The formula for a 95% confidence interval for a mean is so well-rooted in statistical theory and practice that you might not even consider other possibilities. However, many researchers and even practitioners favor a totally different method of calculating a 95% confidence interval for the mean. It is called the bootstrap method. Starting with a sample of size n, they generate many “bootstrap samples,” calculate the sample mean of each, and report the 2.5 and 97.5 percentiles of these sample means as the endpoints of the confidence interval. Each bootstrap sample is a random sample of size n, with replacement, from the given data. That is, each member of a bootstrap sample is equally likely to be any of the original n data points. Implement this in Excel, starting with the sample of 50 salaries in the file P08_78.xlsx. Create at least 100 bootstrap samples.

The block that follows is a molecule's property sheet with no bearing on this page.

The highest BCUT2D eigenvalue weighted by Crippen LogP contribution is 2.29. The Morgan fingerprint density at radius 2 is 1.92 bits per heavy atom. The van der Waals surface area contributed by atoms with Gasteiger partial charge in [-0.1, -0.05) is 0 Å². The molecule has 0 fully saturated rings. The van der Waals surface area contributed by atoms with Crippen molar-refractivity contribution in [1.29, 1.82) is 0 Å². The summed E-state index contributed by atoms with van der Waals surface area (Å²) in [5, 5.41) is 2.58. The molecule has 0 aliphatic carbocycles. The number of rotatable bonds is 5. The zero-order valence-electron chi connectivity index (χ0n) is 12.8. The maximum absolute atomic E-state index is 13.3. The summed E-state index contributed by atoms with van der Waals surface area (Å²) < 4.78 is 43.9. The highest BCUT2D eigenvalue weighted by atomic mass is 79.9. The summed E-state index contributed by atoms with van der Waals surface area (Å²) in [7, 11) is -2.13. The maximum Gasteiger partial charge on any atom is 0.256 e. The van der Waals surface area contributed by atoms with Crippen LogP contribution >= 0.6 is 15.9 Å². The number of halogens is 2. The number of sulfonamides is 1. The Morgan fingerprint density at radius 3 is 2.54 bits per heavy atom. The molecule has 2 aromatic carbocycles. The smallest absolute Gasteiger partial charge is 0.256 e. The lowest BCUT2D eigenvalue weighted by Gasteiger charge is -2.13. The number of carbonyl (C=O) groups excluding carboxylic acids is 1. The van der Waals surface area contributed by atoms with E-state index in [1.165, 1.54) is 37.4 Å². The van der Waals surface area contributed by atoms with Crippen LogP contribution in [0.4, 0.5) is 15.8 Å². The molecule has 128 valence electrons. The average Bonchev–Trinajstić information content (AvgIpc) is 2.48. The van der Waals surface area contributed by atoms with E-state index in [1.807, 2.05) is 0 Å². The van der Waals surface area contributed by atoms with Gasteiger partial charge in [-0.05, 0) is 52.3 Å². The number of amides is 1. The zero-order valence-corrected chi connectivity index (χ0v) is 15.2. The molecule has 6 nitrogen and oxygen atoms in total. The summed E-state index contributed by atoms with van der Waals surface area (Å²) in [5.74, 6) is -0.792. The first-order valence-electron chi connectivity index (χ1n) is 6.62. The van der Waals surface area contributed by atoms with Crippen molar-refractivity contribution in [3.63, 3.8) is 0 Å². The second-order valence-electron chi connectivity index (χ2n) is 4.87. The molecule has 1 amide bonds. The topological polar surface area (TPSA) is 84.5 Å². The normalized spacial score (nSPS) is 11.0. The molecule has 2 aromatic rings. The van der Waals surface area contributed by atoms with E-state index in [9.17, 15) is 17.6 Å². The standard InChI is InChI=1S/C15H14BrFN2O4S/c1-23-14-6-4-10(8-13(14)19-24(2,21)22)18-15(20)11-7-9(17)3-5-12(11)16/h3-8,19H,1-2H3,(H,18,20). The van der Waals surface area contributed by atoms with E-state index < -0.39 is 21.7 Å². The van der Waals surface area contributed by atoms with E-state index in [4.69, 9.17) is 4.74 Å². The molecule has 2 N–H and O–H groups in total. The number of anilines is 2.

Compare the resulting bootstrap confidence interval with the one from StatTools (the traditional one).

  • CreatedApril 01, 2015
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